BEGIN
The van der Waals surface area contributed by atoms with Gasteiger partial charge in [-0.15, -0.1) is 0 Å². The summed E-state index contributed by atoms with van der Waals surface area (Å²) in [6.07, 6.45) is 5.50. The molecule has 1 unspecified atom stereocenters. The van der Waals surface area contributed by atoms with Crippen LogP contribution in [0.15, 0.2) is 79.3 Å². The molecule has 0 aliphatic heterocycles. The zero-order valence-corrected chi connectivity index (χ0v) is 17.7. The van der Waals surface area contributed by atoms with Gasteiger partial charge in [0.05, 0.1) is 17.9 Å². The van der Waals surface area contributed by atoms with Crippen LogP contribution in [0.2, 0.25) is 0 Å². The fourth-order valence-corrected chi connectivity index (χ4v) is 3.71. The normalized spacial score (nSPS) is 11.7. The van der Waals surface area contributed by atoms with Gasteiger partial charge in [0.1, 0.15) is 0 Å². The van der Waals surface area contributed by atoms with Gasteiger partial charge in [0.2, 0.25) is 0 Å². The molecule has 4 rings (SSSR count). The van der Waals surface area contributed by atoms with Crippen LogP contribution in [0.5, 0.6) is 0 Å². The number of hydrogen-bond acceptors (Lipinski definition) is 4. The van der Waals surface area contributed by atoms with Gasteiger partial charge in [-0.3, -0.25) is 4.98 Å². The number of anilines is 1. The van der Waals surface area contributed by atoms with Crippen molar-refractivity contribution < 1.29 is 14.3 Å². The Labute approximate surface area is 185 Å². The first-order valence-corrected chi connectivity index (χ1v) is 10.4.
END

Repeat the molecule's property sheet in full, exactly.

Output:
The van der Waals surface area contributed by atoms with Gasteiger partial charge in [-0.15, -0.1) is 0 Å². The summed E-state index contributed by atoms with van der Waals surface area (Å²) in [6.07, 6.45) is 5.50. The molecule has 1 unspecified atom stereocenters. The van der Waals surface area contributed by atoms with Crippen LogP contribution in [0.15, 0.2) is 79.3 Å². The molecule has 0 aliphatic heterocycles. The zero-order valence-corrected chi connectivity index (χ0v) is 17.7. The van der Waals surface area contributed by atoms with Gasteiger partial charge in [0.05, 0.1) is 17.9 Å². The van der Waals surface area contributed by atoms with Crippen LogP contribution in [0.2, 0.25) is 0 Å². The fourth-order valence-corrected chi connectivity index (χ4v) is 3.71. The normalized spacial score (nSPS) is 11.7. The van der Waals surface area contributed by atoms with Gasteiger partial charge in [0.1, 0.15) is 0 Å². The van der Waals surface area contributed by atoms with Gasteiger partial charge in [0.2, 0.25) is 0 Å². The molecule has 4 rings (SSSR count). The van der Waals surface area contributed by atoms with Crippen LogP contribution in [0.5, 0.6) is 0 Å². The number of hydrogen-bond acceptors (Lipinski definition) is 4. The van der Waals surface area contributed by atoms with Gasteiger partial charge in [-0.3, -0.25) is 4.98 Å². The number of anilines is 1. The van der Waals surface area contributed by atoms with Crippen molar-refractivity contribution < 1.29 is 14.3 Å². The Labute approximate surface area is 185 Å². The first-order valence-corrected chi connectivity index (χ1v) is 10.4.